Jones needed an experienced City Hall team, and he didn't have time to train. So he looked for people achieving success elsewhere, and some with a Richmond track record he liked.
He took as his chief of staff Suzette Denslow. A Richmond native, Denslow has spent a lifetime in and out of city and state governments, beginning as an intern for former City Manager Bill Leidinger. She's worked for three governors. The latest was Tim Kaine, for whom she was legislative director and deputy director of policy.
"My job is to see the mayor gets his vision implemented," she says, "and keep Richmond on the governor's radar."
Denslow says the biggest difference between city and state government is direct service. City government is about collecting the trash, filling potholes and putting up stop signs.
"Where there are 140 individuals in the legislature, here we're dealing with nine," Denslow explains. "They want the citizens to have good services provided, and they want to figure out how best they can make it happen. Everybody appreciates that."
Hicks' responsibility is to keep tabs on the day-to-day implementation of the mayor's directives. Hicks provides a translation:
"So, basically, if I'm told, ‘David, go over there and see if there's a landmine over there,' I go over there. And if I come back with a piece of me missing, I can say, ‘Yup. That was a landmine.'" And he laughs.
Hicks served as Richmond commonwealth's attorney for three terms, during some of the bloodiest years of crime. He's used to rough and tumble.
"The thing we're trying to work out is suspending people's willingness to disbelieve that we want to get things done that they want to have done."
Under previous administrations, the city departments didn't interact, and this was what Wilder was expected to resolve and didn't, Hicks says.
When Jones arrived, he found many department heads serving as interims or with fewer than three years on the job. This was the first leadership transition under the city's adopted strong-mayor format. As happens in other situations, appointments needed to be made, and finding the right fit takes time. "We called this place ‘Hollywood,' because so many people in here were ‘acting,'" Hicks says.
Jones vows not to leave his successor in the lurch. Institutional memory is vital. "I'll leave people behind who know how the place works," he says.
Hearing About It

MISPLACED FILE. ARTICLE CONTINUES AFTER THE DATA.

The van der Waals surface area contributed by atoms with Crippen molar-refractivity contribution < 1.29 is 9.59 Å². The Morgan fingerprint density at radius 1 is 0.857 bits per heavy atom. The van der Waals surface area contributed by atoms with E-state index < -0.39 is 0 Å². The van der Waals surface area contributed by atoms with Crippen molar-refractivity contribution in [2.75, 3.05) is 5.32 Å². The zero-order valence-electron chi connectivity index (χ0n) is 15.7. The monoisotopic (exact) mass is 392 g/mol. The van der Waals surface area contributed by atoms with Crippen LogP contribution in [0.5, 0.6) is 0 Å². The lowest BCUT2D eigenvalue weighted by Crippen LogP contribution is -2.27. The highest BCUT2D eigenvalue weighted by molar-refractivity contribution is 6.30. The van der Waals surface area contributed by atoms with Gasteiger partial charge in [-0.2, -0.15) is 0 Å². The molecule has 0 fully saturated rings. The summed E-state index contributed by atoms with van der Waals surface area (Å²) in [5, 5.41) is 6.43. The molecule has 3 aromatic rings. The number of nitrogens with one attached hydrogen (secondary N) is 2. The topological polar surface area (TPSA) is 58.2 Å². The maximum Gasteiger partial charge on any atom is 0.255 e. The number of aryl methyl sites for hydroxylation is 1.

The Wednesday executive team meeting is sandwiched between two mayoral appearances at the downtown convention center.
The first is to give introductory remarks for the National Counseling Conference, and the other is to sit on a panel of regional leaders in front of the new class of Leadership Metro Richmond.
At the conference, following a rousing keyboard-and-drums band rendition of "Beat It," the mayor's voice takes on the emphatic cadence of the pulpit, and he quotes scripture to underline his points of caring for those who cannot do so themselves. Some of the audience say with him the lines from Genesis about "I am my brother's keeper."
After leaving the stage, the mayor heads straight for the door and to an awaiting black SUV that takes him back to City Hall for that executive-team meeting at 11 a.m, a meeting that begins with Mali.
The mayor of Mali, a Richmond sister city, is coming to the Richmond Folk Festival. They ask aloud about where Mali is and Hicks via BlackBerry determines: West Africa.
"Which reminds me," Jones says. "We need to get gifts. The other day I had a meeting with the ambassador from Taiwan and everybody had gifts but me."
Afterward, Jones, Denslow and public-information manager Mike Wallace walk along Broad Street to the Leadership Metro Richmond panel.
On the way to LMR, Jones is the affable mayor, shaking hands and acknowledging shout-outs. One woman hunkered in a bus stop asks if he'd read the note she left. He assures her he had received it but had not yet reviewed it.
Being a mayor means listening to people's annoyances and praises direct from the source. At the mayor's offices, more than a dozen times a week, correspondence is dropped off or people without appointments come to see him. He's the highest-placed public official they can find, and not everybody has the Internet. The demand is enough that Jones is setting aside a day every month when he can just speak with those who are dropping by.
At the convention center, the LMR group has filled one large meeting room. Jones takes his place between county executives, Hanover's Rhu Harris and Henrico's Virgil Hazelett. Chesterfield's Jay Stegmaier is on the far right.Tom Silvestri, the Times-Dispatch's president and publisher, introduces the group and has them give their ‘Who I Am' introductions without resorting to résumés.
Jones is glad for it. "I've been in Richmond a long, long time, with years and years of community service, which is my passion," he says, and then lists off his chairmanship of the School Board and his Imani Intergenerational Foundation. The community-development center on Hull Street is near the First Baptist Church of South Richmond, where he's currently the senior pastor.
"Last year, I decided to run for mayor, and I won," he says, with a smile, and there is some applause.
Silvestri asks each leader to give a headline with a crisp angle on current events with a regional aspect. But, these are politicians, not headline writers.
Jones responds, "Our region has a wonderful window of opportunity. The leadership in the region is open enough, there are new boards of supervisors. The stars are aligning. The editorial is that the window won't always be open."
The day before LMR, Jones was in a sun-filled conference room with members of his staff, school administrators, School Board members, City Council President Kathy Graziano and Councilwoman Ellen Robertson.